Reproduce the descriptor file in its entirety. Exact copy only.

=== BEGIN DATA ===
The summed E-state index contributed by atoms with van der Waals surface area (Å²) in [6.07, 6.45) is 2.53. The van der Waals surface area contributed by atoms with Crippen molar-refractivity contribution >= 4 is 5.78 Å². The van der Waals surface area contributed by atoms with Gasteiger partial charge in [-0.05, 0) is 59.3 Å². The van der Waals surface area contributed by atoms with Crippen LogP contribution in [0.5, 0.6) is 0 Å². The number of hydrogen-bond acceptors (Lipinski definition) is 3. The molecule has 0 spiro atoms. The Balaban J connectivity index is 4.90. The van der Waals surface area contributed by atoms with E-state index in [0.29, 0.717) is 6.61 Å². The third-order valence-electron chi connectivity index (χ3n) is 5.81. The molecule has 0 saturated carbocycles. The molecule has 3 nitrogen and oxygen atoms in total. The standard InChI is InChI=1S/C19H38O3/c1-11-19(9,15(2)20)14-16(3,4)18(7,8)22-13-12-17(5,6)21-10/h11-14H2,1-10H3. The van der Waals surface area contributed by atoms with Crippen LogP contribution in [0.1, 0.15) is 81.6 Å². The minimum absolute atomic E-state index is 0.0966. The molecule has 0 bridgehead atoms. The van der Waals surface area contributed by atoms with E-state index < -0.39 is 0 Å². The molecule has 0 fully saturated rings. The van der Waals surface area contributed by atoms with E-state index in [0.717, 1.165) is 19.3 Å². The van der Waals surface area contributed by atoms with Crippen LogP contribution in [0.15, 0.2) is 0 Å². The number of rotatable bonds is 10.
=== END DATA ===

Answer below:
The summed E-state index contributed by atoms with van der Waals surface area (Å²) in [6.07, 6.45) is 2.53. The van der Waals surface area contributed by atoms with Crippen molar-refractivity contribution >= 4 is 5.78 Å². The van der Waals surface area contributed by atoms with Gasteiger partial charge in [-0.05, 0) is 59.3 Å². The van der Waals surface area contributed by atoms with Crippen LogP contribution in [0.5, 0.6) is 0 Å². The number of hydrogen-bond acceptors (Lipinski definition) is 3. The molecule has 0 spiro atoms. The Balaban J connectivity index is 4.90. The van der Waals surface area contributed by atoms with E-state index in [0.29, 0.717) is 6.61 Å². The third-order valence-electron chi connectivity index (χ3n) is 5.81. The molecule has 0 saturated carbocycles. The molecule has 3 nitrogen and oxygen atoms in total. The standard InChI is InChI=1S/C19H38O3/c1-11-19(9,15(2)20)14-16(3,4)18(7,8)22-13-12-17(5,6)21-10/h11-14H2,1-10H3. The van der Waals surface area contributed by atoms with Crippen LogP contribution in [0.1, 0.15) is 81.6 Å². The minimum absolute atomic E-state index is 0.0966. The molecule has 0 bridgehead atoms. The van der Waals surface area contributed by atoms with E-state index < -0.39 is 0 Å². The molecule has 0 fully saturated rings. The van der Waals surface area contributed by atoms with E-state index in [0.717, 1.165) is 19.3 Å². The van der Waals surface area contributed by atoms with Crippen LogP contribution in [0.15, 0.2) is 0 Å². The number of rotatable bonds is 10.